Inside this issue
Community Talks from Conference 2016
Karen Thurman, Thomas Peck, Alastair Ross & Colin Bell
Born in London, England, I am an emerging photographer whose work captures the magic to be found in the natural world around us. Although I spent my formative years in the concrete jungles of the Far East, I have always been fascinated by landscapes, especially forests, woodlands and the streams that run through them. I use my art to encourage environmental protection. I work in large format black & white, developing and printing my work in my darkroom.
Landscape photographer based in Sheffield on the edge of the Peak District in England. I tend towards landscape, environmental and nature photography. The Peak District, Scotland and especially the Outer Hebrides of Scotland are all places that I love to photograph when I get the opportunity. Also enjoys whisky and campervans.
Ex video game maker, now a company advisor in the digital & creative sector and landscape photographer.
The real pleasure of photography is that it forces me to slow down and really look. That’s never easy in our rushed world, so a chance to stop, look and see is truly valuable.
At the conference in 2016, we ran two series of Community Talks over the lunch period.
A lightning talk is a very short presentation lasting only a few minutes. Over the lunchtime, on the Saturday and Sunday, we invited our community of photographers to talk about a project they are working on or an idea.
Our host for the talks David Ward, introduces each of the speakers and if they run over the 10 minutes.....watch out for the nerf gun!
Despite (or maybe because of) spending her formative years in the concrete jungles of the Far East, large format black & white landscape photographer Karen Thurman fell profoundly in love with Mother Nature and now uses photography to encourage people towards reverence for her.
Inveterate nomad and camper, Karen is most likely to be found in one of two places: in her tent or in her beloved darkroom developing and printing images of the forests and woodlands that are so magical to her. Read our interview with Karen or visit her website.
From Seed to Show
Karen talked about getting a photographic project from a germ of an idea to an exhibition.
Tom Peck is an amateur photographer who’s getting more and more serious about his passion. He writes about photography for magazines (onlandscape.co.uk, Black & White Photography, AP, Shoot) and leads workshops in Yorkshire and the US with aspect2i. Visit his websites www.thomaspeck.wordpress.com and www.thomaspeckphotography.com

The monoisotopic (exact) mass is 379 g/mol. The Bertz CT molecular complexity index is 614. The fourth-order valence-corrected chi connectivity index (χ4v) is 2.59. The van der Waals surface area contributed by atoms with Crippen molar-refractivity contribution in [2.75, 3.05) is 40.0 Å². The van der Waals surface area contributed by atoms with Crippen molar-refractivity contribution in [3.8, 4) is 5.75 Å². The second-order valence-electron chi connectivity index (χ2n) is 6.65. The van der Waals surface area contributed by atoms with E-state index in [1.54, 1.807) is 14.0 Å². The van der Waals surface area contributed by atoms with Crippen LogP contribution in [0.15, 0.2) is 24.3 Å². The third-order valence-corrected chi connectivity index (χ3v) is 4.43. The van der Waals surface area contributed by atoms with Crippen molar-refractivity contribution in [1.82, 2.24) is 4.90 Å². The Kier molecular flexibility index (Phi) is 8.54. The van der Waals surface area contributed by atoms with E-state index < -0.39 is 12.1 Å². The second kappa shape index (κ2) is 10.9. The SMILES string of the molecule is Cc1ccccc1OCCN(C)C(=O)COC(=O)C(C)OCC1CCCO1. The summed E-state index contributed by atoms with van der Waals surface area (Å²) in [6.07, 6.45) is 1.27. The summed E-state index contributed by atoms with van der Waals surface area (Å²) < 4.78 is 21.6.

The American West is a photographer’s mecca, especially Utah and Arizona with their canyons both Grand and Intimate. A land of iconic vistas, but a risk of photographic cliché. So how do you search for your own point of view? Is it possible to develop a vision as well as technique while on a landscape workshop? Here’s what I learned when I swapped being a landscape workshop attendee for leading the workshop myself.
Alastair is a non-award winning photographer based in Sheffield on the edge of the Peak District in England. I tend towards landscape, environmental and nature photography in what I do, but have been known from time to time to dabble in street photography. Visit Alastair's website. Alastair is also a contributor to On Landscape.
Ties to the Land
Using pinhole cameras and film I explore humanity's relationship with the land and how it has used the land. Humanity has always used the land to his own ends and he has left evidence of that across the millennia from the subtle to wholesale reforming of the land.
Colin is first and foremost a lover of the landscape and in particular, the Lake District, being a regular visitor over 30 years.
The inspiration for Colin’s photography derives from his connection with the landscape itself, a photographer of the ‘place’ more than the ‘location’. His work at Thirlmere, Delamere Forest and Holme Fell reveals the developing narrative of the land and how nature strives to meliorate the open wounds left by our intervention.
Seeing beyond the obvious is important to Colin and so he allows repetition of visits and the passing of time to reveal both the intimate and wider scenes that are typical of his photography. Visit Colin's website.
What’s the Story?
Colin will be using his work from Holme Fell, Thirlmere and Delamere Forest to talk about how the landscape reveals the narrative of its history and regeneration. He will talk about how to create photographs that embrace imperfection and reflect the sense of place and not just a location.